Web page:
For very large strings, you can choose the standard SQL large object types (if available), which allow up to several gigabytes of storage. Alternatively, your DBMS might be allowed you to specify very higher maximum lengths. Some DBMSs actually allow pretty large numbers going into the gigabytes, like PostgreSQL. The character large object types have an extended length syntax, like CLOB(n[K|M|G]), with K meaning kilo (1024), M meaning mega (1048576), and G meaning giga (1073741824). The keywords T for tera and P for peta were added in SQL:2008. The length n is multiplied by the respective values in parentheses.

The SQL standard states the following about character large objects:

There are some restrictions associated with using CLOBs. The only comparison supported for CLOB values is using the NULL predicate.

A CLOB column may not be part of any primary key, index, unique constraint or primary key constraint.

The comparison restrictions also prevent CLOB columns from being used in DISTINCT, GROUP BY and ORDER BY clauses and UNION statements.

The same restrictions apply for binary large objects, too.

Try to avoid types like TINYCLOB, MEDIUMCLOB, and LONGCLOB as well as TEXT, TINYTEXT, MEDIUMTEXT, and LONGTEXT. They're all DBMS-specific and not portable. If no character large object type is available, TEXT appears to be the most common non-standard large string type among the DBMSs I've examined.

7.1.2 National String Types

The SQL standard defines additional string types using the NATIONAL keyword. The valid keyword combinations to specify fixed-length strings are NATIONAL CHARACTER, NATIONAL CHAR7, and NCHAR. For variable-length strings the keyword combinations are NATIONAL CHARACTER VARYING, NATIONAL CHAR VARYING, and NATIONAL VARCHAR. NVARCHAR isn't in the SQL standard, but many DBMSs offer it nontheless (which is correct). For very large strings, you can use the types NATIONAL CHARACTER LARGE OBJECT, NATIONAL CHAR LARGE OBJECT, NCHAR LARGE OBJECT, NATIONAL CLOB, or NCLOB. PostgreSQL, Oracle, and SQL Server support national character types, but not MySQL. Note, that not every keyword combination might be available on your DBMS of choice. You have to check your DBMSs manual.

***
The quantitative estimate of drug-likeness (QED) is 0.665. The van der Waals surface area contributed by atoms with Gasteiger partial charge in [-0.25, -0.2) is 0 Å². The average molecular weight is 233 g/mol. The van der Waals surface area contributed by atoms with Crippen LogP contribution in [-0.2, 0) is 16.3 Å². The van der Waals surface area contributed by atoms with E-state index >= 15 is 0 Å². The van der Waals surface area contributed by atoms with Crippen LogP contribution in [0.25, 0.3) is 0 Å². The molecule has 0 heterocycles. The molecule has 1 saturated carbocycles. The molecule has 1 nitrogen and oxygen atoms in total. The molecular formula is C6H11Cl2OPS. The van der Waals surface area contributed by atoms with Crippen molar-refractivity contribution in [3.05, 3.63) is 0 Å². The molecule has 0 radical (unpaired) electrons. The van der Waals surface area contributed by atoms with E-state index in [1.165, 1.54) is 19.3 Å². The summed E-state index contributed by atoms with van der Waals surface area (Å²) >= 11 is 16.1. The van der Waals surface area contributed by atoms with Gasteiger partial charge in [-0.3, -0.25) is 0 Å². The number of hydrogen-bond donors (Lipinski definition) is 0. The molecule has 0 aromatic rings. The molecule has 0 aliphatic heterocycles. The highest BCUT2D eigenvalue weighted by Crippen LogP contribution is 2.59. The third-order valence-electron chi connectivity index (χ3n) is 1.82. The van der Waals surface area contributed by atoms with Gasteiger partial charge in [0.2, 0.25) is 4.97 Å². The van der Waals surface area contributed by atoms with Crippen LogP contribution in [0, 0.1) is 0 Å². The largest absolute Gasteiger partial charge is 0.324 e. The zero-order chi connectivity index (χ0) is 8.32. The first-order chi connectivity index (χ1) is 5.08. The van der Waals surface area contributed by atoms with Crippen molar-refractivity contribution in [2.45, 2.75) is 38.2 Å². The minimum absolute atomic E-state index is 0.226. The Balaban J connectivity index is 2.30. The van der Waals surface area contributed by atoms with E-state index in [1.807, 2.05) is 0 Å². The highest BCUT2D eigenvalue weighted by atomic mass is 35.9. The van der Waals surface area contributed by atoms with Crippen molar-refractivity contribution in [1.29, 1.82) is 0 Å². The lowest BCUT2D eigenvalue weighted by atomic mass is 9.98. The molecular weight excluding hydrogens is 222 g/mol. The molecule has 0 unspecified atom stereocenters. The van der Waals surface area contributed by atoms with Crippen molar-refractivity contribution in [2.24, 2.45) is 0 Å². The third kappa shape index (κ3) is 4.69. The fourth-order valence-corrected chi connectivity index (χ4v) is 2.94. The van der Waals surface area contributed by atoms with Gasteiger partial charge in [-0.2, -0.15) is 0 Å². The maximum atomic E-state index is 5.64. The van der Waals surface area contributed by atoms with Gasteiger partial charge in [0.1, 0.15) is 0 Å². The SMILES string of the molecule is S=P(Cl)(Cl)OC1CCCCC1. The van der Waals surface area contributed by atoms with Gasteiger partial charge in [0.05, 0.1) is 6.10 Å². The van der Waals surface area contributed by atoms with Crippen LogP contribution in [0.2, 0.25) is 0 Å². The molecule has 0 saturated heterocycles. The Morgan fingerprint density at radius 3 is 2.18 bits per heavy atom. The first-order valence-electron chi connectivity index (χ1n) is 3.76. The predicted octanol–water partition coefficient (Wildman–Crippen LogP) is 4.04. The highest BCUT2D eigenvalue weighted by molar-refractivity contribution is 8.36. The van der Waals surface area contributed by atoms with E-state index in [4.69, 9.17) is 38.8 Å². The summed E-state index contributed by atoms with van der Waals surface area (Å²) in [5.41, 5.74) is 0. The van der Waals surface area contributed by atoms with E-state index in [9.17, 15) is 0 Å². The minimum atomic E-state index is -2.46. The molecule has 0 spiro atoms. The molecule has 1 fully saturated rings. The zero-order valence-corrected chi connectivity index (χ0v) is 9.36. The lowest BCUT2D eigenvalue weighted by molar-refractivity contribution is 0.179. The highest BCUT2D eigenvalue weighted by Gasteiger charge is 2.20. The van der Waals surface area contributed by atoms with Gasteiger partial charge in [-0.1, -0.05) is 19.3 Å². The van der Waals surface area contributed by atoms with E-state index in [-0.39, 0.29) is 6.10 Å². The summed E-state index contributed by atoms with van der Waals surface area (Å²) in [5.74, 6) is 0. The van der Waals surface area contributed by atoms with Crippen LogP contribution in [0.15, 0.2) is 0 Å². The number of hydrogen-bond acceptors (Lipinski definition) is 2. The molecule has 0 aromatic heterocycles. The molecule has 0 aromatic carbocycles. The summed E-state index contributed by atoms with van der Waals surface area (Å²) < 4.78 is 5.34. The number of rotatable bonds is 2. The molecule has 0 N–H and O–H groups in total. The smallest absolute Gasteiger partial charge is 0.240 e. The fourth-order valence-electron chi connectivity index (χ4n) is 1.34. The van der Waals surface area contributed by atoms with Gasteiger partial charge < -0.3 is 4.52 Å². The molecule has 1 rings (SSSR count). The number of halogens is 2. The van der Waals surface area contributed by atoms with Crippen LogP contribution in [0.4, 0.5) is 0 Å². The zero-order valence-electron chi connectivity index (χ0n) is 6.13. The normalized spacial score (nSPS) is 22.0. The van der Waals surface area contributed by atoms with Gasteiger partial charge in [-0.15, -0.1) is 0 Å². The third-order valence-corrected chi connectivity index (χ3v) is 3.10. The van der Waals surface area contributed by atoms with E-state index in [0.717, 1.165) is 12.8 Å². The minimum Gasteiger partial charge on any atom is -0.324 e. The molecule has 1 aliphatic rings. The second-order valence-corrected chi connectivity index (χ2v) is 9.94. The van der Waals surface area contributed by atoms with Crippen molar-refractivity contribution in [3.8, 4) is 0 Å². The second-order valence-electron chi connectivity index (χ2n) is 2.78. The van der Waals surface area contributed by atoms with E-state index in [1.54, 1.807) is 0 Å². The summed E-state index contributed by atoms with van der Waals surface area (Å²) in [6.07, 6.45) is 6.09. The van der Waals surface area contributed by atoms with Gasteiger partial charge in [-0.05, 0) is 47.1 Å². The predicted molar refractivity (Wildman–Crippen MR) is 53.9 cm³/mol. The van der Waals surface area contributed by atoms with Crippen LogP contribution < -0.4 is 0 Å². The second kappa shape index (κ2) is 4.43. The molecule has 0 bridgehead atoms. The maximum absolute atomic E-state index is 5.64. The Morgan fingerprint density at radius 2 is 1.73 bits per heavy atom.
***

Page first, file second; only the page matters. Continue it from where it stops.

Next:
The SQL standard states the following about national character strings:

A character string may be specified as being based on a specific character set by specifying CHARACTER SET in the data type; a particular character set chosen by the implementation to be the national character set may be specified by specifying NATIONAL CHARACTER, NATIONAL CHARACTER VARYING, or NATIONAL CHARACTER LARGE OBJECT (or one of several syntactic equivalents) as the data type.

This Oracle source states:

The alternative Unicode data types allow you to store Unicode characters in columns of NCHAR SQL data types (NCHAR, NVARCHAR2, NCLOB), irrespective of the database character set. The NCHAR SQL data type has been redefined in Oracle9i to be a Unicode data type exclusively. In other words, it stores data in the Unicode encoding only, and can be used with a non-Unicode database. You can use the NCHAR SQL data types in the same way you use the CHAR SQL data types.